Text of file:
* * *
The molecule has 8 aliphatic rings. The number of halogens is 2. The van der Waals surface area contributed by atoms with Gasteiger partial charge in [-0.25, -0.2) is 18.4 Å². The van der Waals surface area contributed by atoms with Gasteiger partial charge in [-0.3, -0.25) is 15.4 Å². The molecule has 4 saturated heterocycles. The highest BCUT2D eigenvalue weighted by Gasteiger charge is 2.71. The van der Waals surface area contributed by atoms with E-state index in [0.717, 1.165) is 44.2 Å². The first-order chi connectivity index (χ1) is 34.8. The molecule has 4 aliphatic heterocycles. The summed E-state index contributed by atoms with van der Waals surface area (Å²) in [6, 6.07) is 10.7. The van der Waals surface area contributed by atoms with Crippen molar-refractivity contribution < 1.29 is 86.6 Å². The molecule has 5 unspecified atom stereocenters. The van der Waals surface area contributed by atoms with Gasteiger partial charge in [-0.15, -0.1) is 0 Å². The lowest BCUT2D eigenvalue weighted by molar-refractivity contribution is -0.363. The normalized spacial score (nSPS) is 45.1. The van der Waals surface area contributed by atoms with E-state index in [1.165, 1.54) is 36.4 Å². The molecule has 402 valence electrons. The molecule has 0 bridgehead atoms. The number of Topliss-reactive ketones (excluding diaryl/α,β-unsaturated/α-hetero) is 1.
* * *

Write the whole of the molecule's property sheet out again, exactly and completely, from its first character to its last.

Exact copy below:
The molecule has 8 aliphatic rings. The number of halogens is 2. The van der Waals surface area contributed by atoms with Gasteiger partial charge in [-0.25, -0.2) is 18.4 Å². The van der Waals surface area contributed by atoms with Gasteiger partial charge in [-0.3, -0.25) is 15.4 Å². The molecule has 4 saturated heterocycles. The highest BCUT2D eigenvalue weighted by Gasteiger charge is 2.71. The van der Waals surface area contributed by atoms with E-state index in [0.717, 1.165) is 44.2 Å². The first-order chi connectivity index (χ1) is 34.8. The molecule has 4 aliphatic heterocycles. The summed E-state index contributed by atoms with van der Waals surface area (Å²) in [6, 6.07) is 10.7. The van der Waals surface area contributed by atoms with Crippen molar-refractivity contribution < 1.29 is 86.6 Å². The molecule has 5 unspecified atom stereocenters. The van der Waals surface area contributed by atoms with Gasteiger partial charge in [-0.15, -0.1) is 0 Å². The lowest BCUT2D eigenvalue weighted by molar-refractivity contribution is -0.363. The normalized spacial score (nSPS) is 45.1. The van der Waals surface area contributed by atoms with E-state index in [1.165, 1.54) is 36.4 Å². The molecule has 402 valence electrons. The molecule has 0 bridgehead atoms. The number of Topliss-reactive ketones (excluding diaryl/α,β-unsaturated/α-hetero) is 1.